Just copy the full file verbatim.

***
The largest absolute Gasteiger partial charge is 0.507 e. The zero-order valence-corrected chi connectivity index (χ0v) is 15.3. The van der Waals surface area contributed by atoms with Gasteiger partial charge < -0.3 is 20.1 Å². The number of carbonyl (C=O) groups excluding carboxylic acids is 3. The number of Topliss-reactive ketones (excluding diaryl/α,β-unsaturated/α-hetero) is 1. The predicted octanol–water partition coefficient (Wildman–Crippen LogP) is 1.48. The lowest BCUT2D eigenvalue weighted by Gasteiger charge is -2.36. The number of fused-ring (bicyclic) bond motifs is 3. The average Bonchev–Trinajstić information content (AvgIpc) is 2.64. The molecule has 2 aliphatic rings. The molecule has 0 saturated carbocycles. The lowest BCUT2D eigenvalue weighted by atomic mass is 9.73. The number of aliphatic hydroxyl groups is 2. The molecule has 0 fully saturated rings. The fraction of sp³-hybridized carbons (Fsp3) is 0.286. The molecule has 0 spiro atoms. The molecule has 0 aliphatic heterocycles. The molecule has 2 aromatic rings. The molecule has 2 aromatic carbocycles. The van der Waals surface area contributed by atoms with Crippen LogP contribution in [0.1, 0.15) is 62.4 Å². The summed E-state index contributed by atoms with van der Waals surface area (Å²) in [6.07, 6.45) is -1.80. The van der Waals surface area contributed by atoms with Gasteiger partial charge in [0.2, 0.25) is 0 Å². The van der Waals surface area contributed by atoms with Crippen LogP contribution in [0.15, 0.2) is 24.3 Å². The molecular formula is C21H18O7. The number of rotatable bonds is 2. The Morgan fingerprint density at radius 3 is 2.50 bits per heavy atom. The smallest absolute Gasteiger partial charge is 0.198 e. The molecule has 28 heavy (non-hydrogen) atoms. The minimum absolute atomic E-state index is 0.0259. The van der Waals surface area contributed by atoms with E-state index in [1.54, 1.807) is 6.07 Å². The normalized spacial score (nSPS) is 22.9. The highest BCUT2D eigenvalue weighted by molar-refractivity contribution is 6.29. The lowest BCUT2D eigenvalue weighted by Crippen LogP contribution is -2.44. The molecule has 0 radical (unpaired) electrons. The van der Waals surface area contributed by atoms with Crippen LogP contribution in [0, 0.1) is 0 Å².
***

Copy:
The largest absolute Gasteiger partial charge is 0.507 e. The zero-order valence-corrected chi connectivity index (χ0v) is 15.3. The van der Waals surface area contributed by atoms with Gasteiger partial charge < -0.3 is 20.1 Å². The number of carbonyl (C=O) groups excluding carboxylic acids is 3. The number of Topliss-reactive ketones (excluding diaryl/α,β-unsaturated/α-hetero) is 1. The predicted octanol–water partition coefficient (Wildman–Crippen LogP) is 1.48. The lowest BCUT2D eigenvalue weighted by Gasteiger charge is -2.36. The number of fused-ring (bicyclic) bond motifs is 3. The average Bonchev–Trinajstić information content (AvgIpc) is 2.64. The molecule has 2 aliphatic rings. The molecule has 0 saturated carbocycles. The lowest BCUT2D eigenvalue weighted by atomic mass is 9.73. The number of aliphatic hydroxyl groups is 2. The molecule has 0 fully saturated rings. The fraction of sp³-hybridized carbons (Fsp3) is 0.286. The molecule has 0 spiro atoms. The molecule has 0 aliphatic heterocycles. The molecule has 2 aromatic rings. The molecule has 2 aromatic carbocycles. The van der Waals surface area contributed by atoms with Crippen LogP contribution in [0.1, 0.15) is 62.4 Å². The summed E-state index contributed by atoms with van der Waals surface area (Å²) in [6.07, 6.45) is -1.80. The van der Waals surface area contributed by atoms with Gasteiger partial charge in [0.2, 0.25) is 0 Å². The van der Waals surface area contributed by atoms with Crippen LogP contribution in [0.15, 0.2) is 24.3 Å². The molecular formula is C21H18O7. The number of rotatable bonds is 2. The Morgan fingerprint density at radius 3 is 2.50 bits per heavy atom. The smallest absolute Gasteiger partial charge is 0.198 e. The molecule has 28 heavy (non-hydrogen) atoms. The minimum absolute atomic E-state index is 0.0259. The van der Waals surface area contributed by atoms with E-state index in [1.54, 1.807) is 6.07 Å². The normalized spacial score (nSPS) is 22.9. The highest BCUT2D eigenvalue weighted by molar-refractivity contribution is 6.29. The lowest BCUT2D eigenvalue weighted by Crippen LogP contribution is -2.44. The molecule has 0 radical (unpaired) electrons. The van der Waals surface area contributed by atoms with Crippen LogP contribution in [0, 0.1) is 0 Å².